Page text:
The Choirmaster's Manual/Chapter 5
BLENDING THE REGISTERS
In Chapter III the head-tones were attacked and brought down the scale; on this principle all the registers are blended, and the voice made even.
Below are the various ideas held by some leading choirmasters as to the "division-notes" or boundaries of the various registers in the boy's voice:
The registers in a boy's voice are chest, medium (upper and lower), and head. In the first example the word chest is used for medium tones; as before mentioned, the real chest-tone below E
(Lower Medium Resonance felt in highest part of back of mouth, on hard palate. Upper Medium felt on top of mouth, well forward. Head Resonance felt at the highest part of back of head.)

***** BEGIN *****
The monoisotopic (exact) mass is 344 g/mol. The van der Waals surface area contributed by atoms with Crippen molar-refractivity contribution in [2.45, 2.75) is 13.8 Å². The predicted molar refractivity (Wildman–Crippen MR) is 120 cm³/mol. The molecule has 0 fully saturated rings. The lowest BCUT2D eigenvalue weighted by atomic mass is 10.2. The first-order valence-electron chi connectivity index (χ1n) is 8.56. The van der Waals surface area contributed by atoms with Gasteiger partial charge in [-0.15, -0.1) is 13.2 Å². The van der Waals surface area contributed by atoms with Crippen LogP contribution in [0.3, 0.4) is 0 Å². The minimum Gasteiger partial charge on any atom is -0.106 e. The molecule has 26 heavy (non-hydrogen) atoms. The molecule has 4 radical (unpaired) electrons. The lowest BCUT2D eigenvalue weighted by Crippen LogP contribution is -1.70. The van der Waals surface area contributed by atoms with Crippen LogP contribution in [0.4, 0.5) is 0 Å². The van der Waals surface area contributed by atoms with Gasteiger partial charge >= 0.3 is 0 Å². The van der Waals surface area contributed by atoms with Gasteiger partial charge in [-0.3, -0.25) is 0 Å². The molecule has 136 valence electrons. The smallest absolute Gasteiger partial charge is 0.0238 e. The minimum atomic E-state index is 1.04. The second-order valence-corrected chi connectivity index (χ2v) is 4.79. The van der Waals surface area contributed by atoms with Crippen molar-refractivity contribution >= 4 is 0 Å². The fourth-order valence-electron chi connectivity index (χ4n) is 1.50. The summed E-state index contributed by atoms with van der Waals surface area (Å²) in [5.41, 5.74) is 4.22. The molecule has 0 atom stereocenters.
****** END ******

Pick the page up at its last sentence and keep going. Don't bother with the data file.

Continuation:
Voices trained on this plan blend much better with women's voices, and don't stand out, but add brilliancy only.
Contraltos (or altos) use "chest" and "medium" registers only. The chest-note resonance is felt in the lower or upper chest, the changeoccurring on Middle C for altos or contraltos only.
The principal break in the voice is between "upper medium" and "head," occurring on D; the break is very seldom noticed between lower and upper medium.
Exercise 9.Take any head-note and train downward over the "break."
When the lower note can be taken with the same resonance as the upper, the scale-passage from lower note upward may be attempted, always singing piano.
Exercise 10.Right up the scale
Start in head-voice, sing very softly. In so doing, the voice will unconsciously get into the medium register, which is what is required.
Wrong head-tone production is combined with a loss of all facial expression, a fixed chin, and a stony eye.